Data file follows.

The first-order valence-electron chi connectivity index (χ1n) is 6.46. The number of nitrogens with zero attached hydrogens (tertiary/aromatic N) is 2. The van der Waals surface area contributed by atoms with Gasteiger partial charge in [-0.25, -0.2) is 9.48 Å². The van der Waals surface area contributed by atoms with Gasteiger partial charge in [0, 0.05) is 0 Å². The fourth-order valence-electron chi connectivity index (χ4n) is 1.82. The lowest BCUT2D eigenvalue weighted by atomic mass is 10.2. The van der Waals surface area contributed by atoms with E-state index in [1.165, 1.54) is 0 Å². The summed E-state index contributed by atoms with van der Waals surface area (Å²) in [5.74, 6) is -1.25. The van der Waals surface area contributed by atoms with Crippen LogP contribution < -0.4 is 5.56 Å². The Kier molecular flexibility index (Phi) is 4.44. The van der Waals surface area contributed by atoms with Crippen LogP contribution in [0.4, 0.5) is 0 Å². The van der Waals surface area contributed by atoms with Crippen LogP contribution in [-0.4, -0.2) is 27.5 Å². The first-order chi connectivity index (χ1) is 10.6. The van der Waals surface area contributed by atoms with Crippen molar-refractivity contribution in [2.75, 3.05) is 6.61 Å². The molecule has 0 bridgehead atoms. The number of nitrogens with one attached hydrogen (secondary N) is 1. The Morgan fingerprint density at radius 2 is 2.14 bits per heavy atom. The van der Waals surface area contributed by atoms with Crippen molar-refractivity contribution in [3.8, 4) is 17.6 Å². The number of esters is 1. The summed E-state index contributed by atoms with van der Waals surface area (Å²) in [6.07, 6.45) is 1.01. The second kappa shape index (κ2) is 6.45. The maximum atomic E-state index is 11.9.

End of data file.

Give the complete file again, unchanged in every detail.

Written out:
The first-order valence-electron chi connectivity index (χ1n) is 6.46. The number of nitrogens with zero attached hydrogens (tertiary/aromatic N) is 2. The van der Waals surface area contributed by atoms with Gasteiger partial charge in [-0.25, -0.2) is 9.48 Å². The van der Waals surface area contributed by atoms with Gasteiger partial charge in [0, 0.05) is 0 Å². The fourth-order valence-electron chi connectivity index (χ4n) is 1.82. The lowest BCUT2D eigenvalue weighted by atomic mass is 10.2. The van der Waals surface area contributed by atoms with E-state index in [1.165, 1.54) is 0 Å². The summed E-state index contributed by atoms with van der Waals surface area (Å²) in [5.74, 6) is -1.25. The van der Waals surface area contributed by atoms with Crippen LogP contribution < -0.4 is 5.56 Å². The Kier molecular flexibility index (Phi) is 4.44. The van der Waals surface area contributed by atoms with Crippen LogP contribution in [0.4, 0.5) is 0 Å². The van der Waals surface area contributed by atoms with Crippen LogP contribution in [-0.4, -0.2) is 27.5 Å². The first-order chi connectivity index (χ1) is 10.6. The van der Waals surface area contributed by atoms with Crippen molar-refractivity contribution in [2.75, 3.05) is 6.61 Å². The molecule has 0 bridgehead atoms. The number of nitrogens with one attached hydrogen (secondary N) is 1. The Morgan fingerprint density at radius 2 is 2.14 bits per heavy atom. The van der Waals surface area contributed by atoms with Crippen molar-refractivity contribution in [3.8, 4) is 17.6 Å². The number of esters is 1. The summed E-state index contributed by atoms with van der Waals surface area (Å²) in [6.07, 6.45) is 1.01. The second kappa shape index (κ2) is 6.45. The maximum atomic E-state index is 11.9.